I just presented the keynote at the European Conversion Summit in Frankfurt, Germany. It was the best attended conversion-oriented conference I’ve attended to date. In a discussion with the conference organizer, André Morys, about the number and backgrounds of the people attending, André apologized that Germany was at least two years behind the United States. Baloney! I told him I couldn’t agree and that I was very impressed with the number and quality of people in attendance.
Nevertheless, I told André the biggest obstacles his conference and his company face when focusing on conversion. How many people in the room actually have “conversion” in their title? For search conferences, you have directors and managers of search; PPC managers. At social media conferences, you have those whose titles include social media or community. At web analytics conferences, you have marketing analysts.
But who owns “conversions” in your organization?
Do a search on Indeed.com for a job listing with:
“search” – 165,252
“search engine”- 11,467
“SEO” – 7,966
“SEM” – 4,592
“PPC” – 1,996
“social media” – 29,170
“online community manager” – 17,401
“web analytics” – 16,691
“conversion optimization” – 2,348
“landing page optimization” – 907
“multivariate testing” – 885
E-commerce managers may be responsible for revenue; merchandisers for the product selection and presentation; user experience and development teams for the experience; and analytics for measurement, but it’s unclear who owns the crucial multi-disciplinary function of conversion.
I have seen a handful of companies with individuals who have conversion in their title but they are quite rare. In those companies that do, their conversion people have access to tools and resources that demonstrate a very different corporate metabolism than those that don’t have them. These companies are also passionate about being customer focused and data driven, testing continuously, understanding lifetime value, and are quick to act. Most companies aren’t structured to make conversions a core responsibility. They may assign “conversions” to the PPC manager or even the director of analytics, but they only look at it from their narrow vertical and they aren’t given the resources needed to gather the insights, to create and modify landing pages, and to set up personalization and go beyond landing pages into complex testing of customer paths.
An Econsultancy study found that 48 percent of companies do not think they have direct control over conversion. In fact, this is why most companies spend about $92 to drive visitor traffic but less than $1 to convert them.
When my brother Jeffrey and I first began evangelizing for conversion optimization in the late 1990s, most companies had dreams of the “new economy” and accompanying fantasies of “eyeballs” being the most important metric; we naively saw this as a C-suite responsibility. Today, most organizations have many people responsible for driving traffic but virtually no one responsible for converting that traffic into revenue. In the offline world’s equivalent, there is an executive responsible for sales (conversions) and an executive responsible for marketing, but online marketers have no counterpart. We do know how and why this responsibility has escaped the C-suite’s notice – they don’t understand that they can control conversion. How else can you explain the average e-commerce conversion rate at 3 percent while market leaders consistently convert 15 percent and upwards?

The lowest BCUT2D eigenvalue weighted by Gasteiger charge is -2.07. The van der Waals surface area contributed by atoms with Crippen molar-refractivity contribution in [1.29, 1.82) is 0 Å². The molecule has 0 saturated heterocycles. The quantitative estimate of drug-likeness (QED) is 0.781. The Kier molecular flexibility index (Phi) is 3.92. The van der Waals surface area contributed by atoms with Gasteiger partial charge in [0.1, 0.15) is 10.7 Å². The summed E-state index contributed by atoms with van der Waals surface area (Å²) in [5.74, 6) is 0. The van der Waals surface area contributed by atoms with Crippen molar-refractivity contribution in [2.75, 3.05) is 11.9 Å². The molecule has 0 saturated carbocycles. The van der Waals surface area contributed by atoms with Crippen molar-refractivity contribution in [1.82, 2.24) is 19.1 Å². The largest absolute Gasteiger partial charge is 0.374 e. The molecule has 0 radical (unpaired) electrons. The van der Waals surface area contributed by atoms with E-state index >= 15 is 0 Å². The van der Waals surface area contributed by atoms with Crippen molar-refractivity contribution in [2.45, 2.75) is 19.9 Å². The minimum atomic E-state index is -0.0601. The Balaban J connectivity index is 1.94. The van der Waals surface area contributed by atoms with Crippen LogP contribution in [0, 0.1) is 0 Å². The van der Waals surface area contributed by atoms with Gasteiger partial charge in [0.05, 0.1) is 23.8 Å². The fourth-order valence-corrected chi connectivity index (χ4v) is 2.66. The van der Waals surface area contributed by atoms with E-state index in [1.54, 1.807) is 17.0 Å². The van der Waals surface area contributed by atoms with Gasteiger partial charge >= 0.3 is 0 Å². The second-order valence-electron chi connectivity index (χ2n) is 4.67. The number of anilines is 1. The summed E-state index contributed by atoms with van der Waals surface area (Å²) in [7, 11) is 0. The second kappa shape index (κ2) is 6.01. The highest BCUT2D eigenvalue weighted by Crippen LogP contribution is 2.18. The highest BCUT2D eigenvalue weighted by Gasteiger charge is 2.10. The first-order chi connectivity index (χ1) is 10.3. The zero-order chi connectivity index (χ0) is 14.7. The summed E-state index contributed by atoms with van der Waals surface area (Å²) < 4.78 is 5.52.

The C-suite doesn’t know how to get their organizations there, and there aren’t really a lot of people out there with the skills and experience to train departments to become masters of the various disciples required of conversion optimization. Most are afraid to raise their hands and ask the right questions out of fear of demonstrating ignorance. It isn’t all their fault.
Online success and the meteoric growth rate the online channel has enjoyed masked the need to “grok” conversion. But as today’s paid traffic experiences cost inflation and as traffic continues to fragment with the growth of social media channels, companies are coming to the realization that conversions can’t be ignored.
In my first ClickZ column on January 8, 2001, I wrote:
For all that’s being written about various marketing strategies, success in e-business, as in any business, isn’t about marketing or about design; it’s about sales.
Ultimately, it’s about the conversion rate: the percentage of visitors your site can turn into buyers. Lots of dot-coms have turned into dot-bombs because even though they spent tons of money on “sexy” designs and tons more driving traffic to their sites, they overlooked the tiny fact that they needed to sell to visitors once they arrived at the site. The sad thing is, many of those visitors would have bought happily and could have left delighted.
Many struggling dot-coms would be successful if they woke up to e-sales, and many failed dot-coms would still be around if they had done the same. Don’t get me wrong. Marketing is an essential part of the e-commerce equation. Marketing paves the way for sales. But it’s only where sales and marketing overlap that buying happens.
Are conversions and sales your job? If so, please introduce yourself.
If not, what are you doing to increase your conversion rates, and do you wish your company would and could do more? Please let me know.